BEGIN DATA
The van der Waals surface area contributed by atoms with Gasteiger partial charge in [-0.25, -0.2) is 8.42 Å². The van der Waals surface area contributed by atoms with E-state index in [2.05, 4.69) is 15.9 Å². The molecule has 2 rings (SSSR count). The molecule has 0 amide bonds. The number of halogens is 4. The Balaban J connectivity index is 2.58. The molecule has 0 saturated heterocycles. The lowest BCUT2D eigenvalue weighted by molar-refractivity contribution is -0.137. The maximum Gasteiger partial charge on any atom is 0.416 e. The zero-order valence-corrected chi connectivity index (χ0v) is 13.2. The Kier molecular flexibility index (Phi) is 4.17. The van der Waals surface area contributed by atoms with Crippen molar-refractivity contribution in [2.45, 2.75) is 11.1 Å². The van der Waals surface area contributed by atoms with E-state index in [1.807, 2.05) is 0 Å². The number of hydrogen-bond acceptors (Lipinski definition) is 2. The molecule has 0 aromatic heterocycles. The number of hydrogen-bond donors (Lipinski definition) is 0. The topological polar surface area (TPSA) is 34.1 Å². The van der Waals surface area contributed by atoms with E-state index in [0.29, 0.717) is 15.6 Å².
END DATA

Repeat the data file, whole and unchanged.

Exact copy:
The van der Waals surface area contributed by atoms with Gasteiger partial charge in [-0.25, -0.2) is 8.42 Å². The van der Waals surface area contributed by atoms with E-state index in [2.05, 4.69) is 15.9 Å². The molecule has 2 rings (SSSR count). The molecule has 0 amide bonds. The number of halogens is 4. The Balaban J connectivity index is 2.58. The molecule has 0 saturated heterocycles. The lowest BCUT2D eigenvalue weighted by molar-refractivity contribution is -0.137. The maximum Gasteiger partial charge on any atom is 0.416 e. The zero-order valence-corrected chi connectivity index (χ0v) is 13.2. The Kier molecular flexibility index (Phi) is 4.17. The van der Waals surface area contributed by atoms with Crippen molar-refractivity contribution in [2.45, 2.75) is 11.1 Å². The van der Waals surface area contributed by atoms with E-state index in [1.807, 2.05) is 0 Å². The number of hydrogen-bond acceptors (Lipinski definition) is 2. The molecule has 0 aromatic heterocycles. The number of hydrogen-bond donors (Lipinski definition) is 0. The topological polar surface area (TPSA) is 34.1 Å². The van der Waals surface area contributed by atoms with E-state index in [0.29, 0.717) is 15.6 Å².